View from the hill

ORIGINALLY WRITTEN PAUL PENNER
I have always loved the fall season. With it comes the shortening days and longer nights and trees turning various shades of red, yellow and orange. Well, the trees are mostly turning shades of brown and yellow this year. But you get the idea.



This time of year also brings people to my farm who love the sport of hunting wild game.



These people are a special group in many ways. They reflect desirable character traits that I admire. They are hardworking, honest and decent folk.



They hunt not just to “bag the big one” or to get their limit of gamebirds, but they enjoy the outdoors, being on the land with all the wonders of nature available for their enjoyment.



Out in the woods and grasslands, they can stare at the stars in the early morning long before the sun brightens the sky. They listen to the sounds of the woods in the misty fog as a herd of deer makes their way through the trees. They can hear the turkeys and pheasants long before the birds are ever seen by the naked eye.



The hunters often share these unforgettable experiences with their own children, friends or relatives. And judging from their responses, that is one of the best things about the hunt.



What I really like is when some hunters come back months later and provide me with a couple week’s supply of summer sausage to satisfy my craving of the spicy meat. So I don’t just ask, “How many in your party this year?” I then query, “How successful was your last hunt?”



They readily respond by recounting their experiences and sharing some of their bounty. Sometimes they even beat me to the punch and show up on my doorstep with a cooler and I readily accept their offerings.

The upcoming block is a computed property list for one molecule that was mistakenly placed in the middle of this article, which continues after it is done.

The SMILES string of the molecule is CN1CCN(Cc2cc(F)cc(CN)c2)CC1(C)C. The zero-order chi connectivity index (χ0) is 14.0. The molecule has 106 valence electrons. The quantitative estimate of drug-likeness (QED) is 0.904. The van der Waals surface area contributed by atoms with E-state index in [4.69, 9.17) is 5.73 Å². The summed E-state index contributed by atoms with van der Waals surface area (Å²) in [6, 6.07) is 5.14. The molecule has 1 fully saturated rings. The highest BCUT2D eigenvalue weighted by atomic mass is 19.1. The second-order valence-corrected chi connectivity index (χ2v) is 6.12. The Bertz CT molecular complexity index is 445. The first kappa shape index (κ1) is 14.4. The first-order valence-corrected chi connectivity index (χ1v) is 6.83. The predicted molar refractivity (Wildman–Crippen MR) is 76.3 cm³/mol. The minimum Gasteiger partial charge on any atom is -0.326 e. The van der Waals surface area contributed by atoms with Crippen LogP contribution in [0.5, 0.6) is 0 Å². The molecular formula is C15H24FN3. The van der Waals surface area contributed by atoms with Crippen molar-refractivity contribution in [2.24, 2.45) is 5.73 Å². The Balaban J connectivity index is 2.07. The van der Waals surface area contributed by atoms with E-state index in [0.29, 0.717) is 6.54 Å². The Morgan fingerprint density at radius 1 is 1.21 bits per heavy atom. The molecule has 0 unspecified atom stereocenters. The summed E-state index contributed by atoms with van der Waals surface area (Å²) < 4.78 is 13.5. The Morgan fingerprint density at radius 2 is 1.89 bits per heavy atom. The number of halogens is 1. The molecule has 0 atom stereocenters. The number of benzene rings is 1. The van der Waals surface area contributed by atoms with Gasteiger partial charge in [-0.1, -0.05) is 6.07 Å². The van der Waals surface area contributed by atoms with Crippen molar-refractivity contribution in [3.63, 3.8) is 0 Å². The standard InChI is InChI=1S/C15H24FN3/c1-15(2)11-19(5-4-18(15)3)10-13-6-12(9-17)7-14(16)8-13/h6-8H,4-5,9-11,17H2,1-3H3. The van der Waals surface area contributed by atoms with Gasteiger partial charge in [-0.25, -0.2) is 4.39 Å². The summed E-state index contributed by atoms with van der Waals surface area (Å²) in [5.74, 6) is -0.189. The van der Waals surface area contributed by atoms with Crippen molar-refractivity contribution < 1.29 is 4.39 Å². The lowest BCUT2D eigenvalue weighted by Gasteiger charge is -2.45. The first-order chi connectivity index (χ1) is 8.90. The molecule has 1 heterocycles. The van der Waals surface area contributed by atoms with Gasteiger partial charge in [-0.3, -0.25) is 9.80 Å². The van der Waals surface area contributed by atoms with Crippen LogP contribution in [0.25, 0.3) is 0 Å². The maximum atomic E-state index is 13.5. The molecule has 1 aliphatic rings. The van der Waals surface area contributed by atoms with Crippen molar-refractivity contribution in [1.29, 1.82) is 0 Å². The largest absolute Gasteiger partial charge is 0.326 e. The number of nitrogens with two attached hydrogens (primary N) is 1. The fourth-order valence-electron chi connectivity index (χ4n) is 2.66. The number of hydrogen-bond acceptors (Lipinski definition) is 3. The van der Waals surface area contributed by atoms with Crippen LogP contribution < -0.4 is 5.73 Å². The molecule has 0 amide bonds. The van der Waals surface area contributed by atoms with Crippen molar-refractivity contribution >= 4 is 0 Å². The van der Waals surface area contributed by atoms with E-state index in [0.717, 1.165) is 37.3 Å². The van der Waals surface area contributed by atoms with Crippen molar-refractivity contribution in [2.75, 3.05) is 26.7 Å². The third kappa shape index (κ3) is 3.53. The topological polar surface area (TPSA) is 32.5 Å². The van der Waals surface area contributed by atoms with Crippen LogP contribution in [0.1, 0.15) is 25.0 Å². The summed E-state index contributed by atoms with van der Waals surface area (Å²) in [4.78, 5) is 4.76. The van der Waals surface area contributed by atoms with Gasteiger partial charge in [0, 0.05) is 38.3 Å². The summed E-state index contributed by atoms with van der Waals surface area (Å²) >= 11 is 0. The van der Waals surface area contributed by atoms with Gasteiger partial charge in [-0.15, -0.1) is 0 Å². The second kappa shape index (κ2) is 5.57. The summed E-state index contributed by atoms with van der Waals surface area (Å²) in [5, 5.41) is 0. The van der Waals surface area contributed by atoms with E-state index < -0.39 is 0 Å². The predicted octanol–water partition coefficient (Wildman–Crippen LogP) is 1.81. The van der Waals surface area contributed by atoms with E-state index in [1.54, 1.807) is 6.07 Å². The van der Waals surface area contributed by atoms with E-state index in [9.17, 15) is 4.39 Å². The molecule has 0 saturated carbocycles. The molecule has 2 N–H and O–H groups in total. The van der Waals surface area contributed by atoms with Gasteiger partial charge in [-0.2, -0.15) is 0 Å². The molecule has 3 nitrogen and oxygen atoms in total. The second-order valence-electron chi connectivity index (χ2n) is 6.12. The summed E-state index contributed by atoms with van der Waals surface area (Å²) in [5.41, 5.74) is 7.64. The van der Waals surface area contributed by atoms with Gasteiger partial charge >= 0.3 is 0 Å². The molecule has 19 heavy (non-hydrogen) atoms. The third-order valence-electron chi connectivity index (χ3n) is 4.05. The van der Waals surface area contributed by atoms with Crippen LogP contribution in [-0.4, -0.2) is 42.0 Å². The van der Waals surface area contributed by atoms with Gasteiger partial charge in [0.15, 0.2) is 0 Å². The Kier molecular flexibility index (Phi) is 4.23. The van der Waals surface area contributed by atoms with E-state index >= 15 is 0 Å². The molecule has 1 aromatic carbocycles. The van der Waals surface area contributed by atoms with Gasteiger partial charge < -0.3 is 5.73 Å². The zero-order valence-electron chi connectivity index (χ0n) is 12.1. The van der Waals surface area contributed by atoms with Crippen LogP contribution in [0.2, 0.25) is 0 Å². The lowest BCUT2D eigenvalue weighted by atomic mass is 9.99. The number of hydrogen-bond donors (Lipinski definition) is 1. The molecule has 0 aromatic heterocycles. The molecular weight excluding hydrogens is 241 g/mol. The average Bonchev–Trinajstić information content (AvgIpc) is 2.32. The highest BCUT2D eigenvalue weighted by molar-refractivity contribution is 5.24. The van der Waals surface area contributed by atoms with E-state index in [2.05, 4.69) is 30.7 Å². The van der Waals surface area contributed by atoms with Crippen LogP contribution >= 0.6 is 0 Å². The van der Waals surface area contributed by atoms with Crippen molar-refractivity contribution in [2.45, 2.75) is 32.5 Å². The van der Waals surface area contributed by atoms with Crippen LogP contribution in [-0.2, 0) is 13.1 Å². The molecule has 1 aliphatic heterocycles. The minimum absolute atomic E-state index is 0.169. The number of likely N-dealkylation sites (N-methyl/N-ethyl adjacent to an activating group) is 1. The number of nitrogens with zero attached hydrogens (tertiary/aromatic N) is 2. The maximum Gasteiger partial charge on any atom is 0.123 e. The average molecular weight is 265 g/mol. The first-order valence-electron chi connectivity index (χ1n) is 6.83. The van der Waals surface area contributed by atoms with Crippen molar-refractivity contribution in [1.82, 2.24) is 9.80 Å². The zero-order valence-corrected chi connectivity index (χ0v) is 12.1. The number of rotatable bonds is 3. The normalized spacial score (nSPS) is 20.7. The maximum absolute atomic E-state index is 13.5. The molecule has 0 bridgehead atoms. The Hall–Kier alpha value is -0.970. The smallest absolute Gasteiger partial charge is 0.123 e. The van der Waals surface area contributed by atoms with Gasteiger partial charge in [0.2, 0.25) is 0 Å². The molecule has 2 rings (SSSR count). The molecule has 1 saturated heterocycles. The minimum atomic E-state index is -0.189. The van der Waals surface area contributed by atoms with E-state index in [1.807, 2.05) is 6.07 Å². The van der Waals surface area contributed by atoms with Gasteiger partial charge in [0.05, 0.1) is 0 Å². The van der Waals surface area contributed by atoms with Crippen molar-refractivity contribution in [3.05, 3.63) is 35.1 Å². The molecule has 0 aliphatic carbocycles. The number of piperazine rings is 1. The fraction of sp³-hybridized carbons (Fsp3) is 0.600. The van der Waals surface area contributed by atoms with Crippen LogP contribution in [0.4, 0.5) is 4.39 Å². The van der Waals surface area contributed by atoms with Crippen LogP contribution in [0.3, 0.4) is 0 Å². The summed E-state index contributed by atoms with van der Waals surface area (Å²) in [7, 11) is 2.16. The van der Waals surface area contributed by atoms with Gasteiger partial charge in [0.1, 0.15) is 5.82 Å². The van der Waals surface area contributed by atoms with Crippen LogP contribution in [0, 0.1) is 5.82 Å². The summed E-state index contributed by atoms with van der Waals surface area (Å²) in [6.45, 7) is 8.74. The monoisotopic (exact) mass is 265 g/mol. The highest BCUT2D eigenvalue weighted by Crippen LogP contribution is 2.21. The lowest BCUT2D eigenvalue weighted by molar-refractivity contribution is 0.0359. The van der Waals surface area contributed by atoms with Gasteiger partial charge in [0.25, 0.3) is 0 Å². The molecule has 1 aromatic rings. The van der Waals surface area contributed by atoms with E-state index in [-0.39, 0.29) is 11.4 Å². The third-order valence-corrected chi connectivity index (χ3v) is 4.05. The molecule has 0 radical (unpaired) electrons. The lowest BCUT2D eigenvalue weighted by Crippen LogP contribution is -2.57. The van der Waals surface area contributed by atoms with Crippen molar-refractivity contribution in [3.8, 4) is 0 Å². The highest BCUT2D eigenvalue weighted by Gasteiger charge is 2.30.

It is not so much a payment as an expression of their appreciation for having access to land so they can pursue the sport they enjoy.



But in all of this, I have rarely observed in any newspaper an expression of public appreciation for special things a group like these people do. So my desire is to give public acknowledgment to them, and I will specifically address them with these statements:



n Mike Sowell, Wichita, deer (bow) & turkey;



n Walt Jost, Olathe, deer (rifle) and pheasant;



n Harry Willems, Iola, pheasant;



n Jarvis Seaman, Wichita; pheasant;



n Glenn Litke, Hillsboro, deer (bow and rifle);



…Plus members in your hunting parties.



I have known most of you for many years, those who have hunted in the past and those who currently hunt on my land.



Thank you for respecting the rights of the landowner and for asking permission to enter and use our land.



Thank you for recognizing the laws of our country and for obeying them while you pursue your adventure. You could have ignored those laws, but you chose to do the right thing.



Thank you for being good stewards of our land while on the hunt. You left the land as you found it. When it was muddy, you kept the vehicles out of the fields and walked in, which is a time-consuming process of getting in and out of the hunting site, not to mention the many tired and aching muscles afterwards. And you left no garbage or waste behind.



Thank you for building and maintaining a good relationship with me. I appreciate those phone calls, e-mails and evening visits prior to the opening day. It shows you care enough to do what is right.



May you all have an enjoyable and prosperous hunting season. Salutations!

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